One’s a big green guy with a furry sidekick. The other’s a big furry guy with a green sidekick. Both of them made fur fly at the box office and pulled greenbacks out of our pockets like never before.

By year’s end, DreamWorks’ Shrek and Disney’s Monsters, Inc. will together have grossed half a billion dollars at the box office. That’s certainly a testament to the voice-acting prowess of Mike Myers (who pulled off Shrek’s PG-saucy patter with a very forgivable wink) and John Goodman (as nice guy Sulley, he nails the precise tenor of parental panic in scene after G-rated scene). But the flow of bucks is also evidence that CG animation has, for the moment, eclipsed the drawing power of conventional cartoon fare. (Witness Disney’s underwhelming undersea adventure Atlantis and Warner’s DOA Osmosis Jones.)

Even as attempts to produce CG human actors have fallen flat, most notably in last summer’s Final Fantasy, the artists who breathed life into Shrek and Sulley managed to make these fanciful beings seem utterly human. Shrek’s supervising animator, Raman Hui, 38, says he made sure ”one of Shrek’s eyebrows is always a little higher than the other,” a cheeky gesture cribbed from Myers’ facial tics. John Kahrs, 34, Pixar’s lead animator on Sulley, points out that ”when Sulley turns his head while looking at [little human girl] Boo, his eyes stay fixed on her” — an almost subliminal touch that tells the subconscious, This thing is a live being. Stare into Shrek’s and Sulley’s pupils and behold more than smart graphic design. Somewhere in the mesmerizing swirls, it seems as if the actual souls of virtual actors hover. No wonder we fell for both these beasties in such a big way.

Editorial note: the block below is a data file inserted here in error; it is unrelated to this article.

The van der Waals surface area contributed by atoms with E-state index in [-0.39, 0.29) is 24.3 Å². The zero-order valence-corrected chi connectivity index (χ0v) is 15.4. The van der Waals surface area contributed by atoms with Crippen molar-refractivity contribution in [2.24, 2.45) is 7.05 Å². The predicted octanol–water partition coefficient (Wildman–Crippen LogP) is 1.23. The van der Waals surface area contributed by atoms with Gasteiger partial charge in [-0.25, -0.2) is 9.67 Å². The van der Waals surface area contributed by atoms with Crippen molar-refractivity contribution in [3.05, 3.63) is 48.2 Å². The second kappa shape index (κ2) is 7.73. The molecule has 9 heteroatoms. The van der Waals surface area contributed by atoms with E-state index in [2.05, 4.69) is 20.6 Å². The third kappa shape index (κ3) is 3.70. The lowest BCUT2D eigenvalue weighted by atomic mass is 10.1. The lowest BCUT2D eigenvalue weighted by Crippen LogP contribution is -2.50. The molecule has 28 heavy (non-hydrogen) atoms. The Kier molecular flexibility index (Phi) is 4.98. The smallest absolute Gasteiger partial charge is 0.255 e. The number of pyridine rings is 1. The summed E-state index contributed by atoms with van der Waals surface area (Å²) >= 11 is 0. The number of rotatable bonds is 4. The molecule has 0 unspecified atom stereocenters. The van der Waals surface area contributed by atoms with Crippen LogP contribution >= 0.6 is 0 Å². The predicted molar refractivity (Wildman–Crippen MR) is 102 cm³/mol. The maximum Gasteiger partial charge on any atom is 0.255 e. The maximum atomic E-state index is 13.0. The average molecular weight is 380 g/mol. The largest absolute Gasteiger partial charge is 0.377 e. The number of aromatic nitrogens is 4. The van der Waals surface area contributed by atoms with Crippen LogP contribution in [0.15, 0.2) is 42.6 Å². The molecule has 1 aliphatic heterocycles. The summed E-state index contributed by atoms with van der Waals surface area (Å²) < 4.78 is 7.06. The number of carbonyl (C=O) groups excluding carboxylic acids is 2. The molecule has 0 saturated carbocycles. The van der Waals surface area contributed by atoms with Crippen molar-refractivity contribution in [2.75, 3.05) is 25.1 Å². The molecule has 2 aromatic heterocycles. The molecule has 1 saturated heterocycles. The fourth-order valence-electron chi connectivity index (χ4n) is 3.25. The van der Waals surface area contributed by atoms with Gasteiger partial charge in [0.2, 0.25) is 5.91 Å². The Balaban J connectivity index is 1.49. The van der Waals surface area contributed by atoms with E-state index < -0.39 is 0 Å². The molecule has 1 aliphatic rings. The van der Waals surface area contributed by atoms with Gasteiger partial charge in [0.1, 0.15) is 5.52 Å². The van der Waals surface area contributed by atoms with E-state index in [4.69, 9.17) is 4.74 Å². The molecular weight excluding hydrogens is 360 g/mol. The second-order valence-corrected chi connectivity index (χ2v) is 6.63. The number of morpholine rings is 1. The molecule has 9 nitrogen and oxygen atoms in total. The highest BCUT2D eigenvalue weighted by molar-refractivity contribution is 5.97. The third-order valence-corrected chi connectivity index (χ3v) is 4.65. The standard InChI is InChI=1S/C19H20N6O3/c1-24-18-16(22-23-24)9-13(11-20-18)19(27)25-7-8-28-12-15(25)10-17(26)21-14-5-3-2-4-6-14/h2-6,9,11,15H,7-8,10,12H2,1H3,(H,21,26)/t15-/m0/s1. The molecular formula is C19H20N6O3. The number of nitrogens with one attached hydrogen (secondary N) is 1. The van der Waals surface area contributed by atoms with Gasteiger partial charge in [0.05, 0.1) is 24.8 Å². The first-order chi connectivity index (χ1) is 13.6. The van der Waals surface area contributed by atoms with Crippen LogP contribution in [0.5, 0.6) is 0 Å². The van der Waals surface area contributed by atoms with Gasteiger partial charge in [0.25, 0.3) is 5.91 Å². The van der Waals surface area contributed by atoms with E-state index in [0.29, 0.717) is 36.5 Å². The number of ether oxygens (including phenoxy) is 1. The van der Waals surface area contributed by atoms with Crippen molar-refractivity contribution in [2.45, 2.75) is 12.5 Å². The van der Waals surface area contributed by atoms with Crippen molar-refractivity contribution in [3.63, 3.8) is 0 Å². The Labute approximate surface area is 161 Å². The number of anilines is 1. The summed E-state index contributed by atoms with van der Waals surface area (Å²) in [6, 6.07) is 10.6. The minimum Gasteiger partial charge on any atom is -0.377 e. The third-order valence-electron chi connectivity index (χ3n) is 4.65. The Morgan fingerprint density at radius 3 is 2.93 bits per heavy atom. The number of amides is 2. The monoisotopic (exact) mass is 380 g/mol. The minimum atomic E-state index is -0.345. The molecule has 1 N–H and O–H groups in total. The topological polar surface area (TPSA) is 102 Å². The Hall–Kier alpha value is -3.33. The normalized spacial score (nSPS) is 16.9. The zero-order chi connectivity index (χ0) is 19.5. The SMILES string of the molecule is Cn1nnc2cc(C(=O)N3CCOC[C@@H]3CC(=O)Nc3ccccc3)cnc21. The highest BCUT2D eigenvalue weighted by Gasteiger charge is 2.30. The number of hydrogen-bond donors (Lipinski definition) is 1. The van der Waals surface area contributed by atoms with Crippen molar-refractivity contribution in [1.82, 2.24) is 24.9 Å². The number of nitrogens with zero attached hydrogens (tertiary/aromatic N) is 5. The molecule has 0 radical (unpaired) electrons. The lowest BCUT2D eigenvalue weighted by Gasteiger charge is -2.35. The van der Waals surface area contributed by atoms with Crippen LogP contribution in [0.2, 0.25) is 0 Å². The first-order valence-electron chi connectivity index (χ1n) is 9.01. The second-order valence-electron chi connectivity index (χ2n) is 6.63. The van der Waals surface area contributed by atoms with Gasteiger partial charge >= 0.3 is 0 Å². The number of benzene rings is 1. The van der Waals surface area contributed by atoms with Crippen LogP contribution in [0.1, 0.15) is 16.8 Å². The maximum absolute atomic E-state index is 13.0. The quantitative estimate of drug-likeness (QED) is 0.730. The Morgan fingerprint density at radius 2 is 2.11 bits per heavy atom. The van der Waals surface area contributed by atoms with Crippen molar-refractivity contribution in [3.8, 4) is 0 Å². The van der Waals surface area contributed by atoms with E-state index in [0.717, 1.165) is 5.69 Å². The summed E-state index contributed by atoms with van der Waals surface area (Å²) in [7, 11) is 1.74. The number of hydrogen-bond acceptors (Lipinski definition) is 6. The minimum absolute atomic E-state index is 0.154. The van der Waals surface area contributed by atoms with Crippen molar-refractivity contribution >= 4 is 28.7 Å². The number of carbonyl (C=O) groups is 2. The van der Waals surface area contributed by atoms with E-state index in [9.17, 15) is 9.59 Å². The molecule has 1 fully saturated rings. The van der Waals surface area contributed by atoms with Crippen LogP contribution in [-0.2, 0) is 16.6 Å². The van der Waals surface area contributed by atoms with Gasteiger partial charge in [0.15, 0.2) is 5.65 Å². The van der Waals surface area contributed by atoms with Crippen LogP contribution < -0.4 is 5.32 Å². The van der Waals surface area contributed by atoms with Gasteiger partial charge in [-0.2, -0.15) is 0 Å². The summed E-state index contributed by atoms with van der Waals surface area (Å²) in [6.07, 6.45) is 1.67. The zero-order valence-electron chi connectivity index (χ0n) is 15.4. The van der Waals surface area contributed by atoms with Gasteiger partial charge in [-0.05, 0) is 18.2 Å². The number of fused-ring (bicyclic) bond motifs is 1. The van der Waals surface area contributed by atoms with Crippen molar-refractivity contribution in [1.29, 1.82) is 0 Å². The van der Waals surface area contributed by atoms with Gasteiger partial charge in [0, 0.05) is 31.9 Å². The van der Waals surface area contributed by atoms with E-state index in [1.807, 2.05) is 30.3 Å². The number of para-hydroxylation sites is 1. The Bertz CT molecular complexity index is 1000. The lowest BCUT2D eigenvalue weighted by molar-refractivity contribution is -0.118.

Monsters, Inc.
  • Movie
  • 90 minutes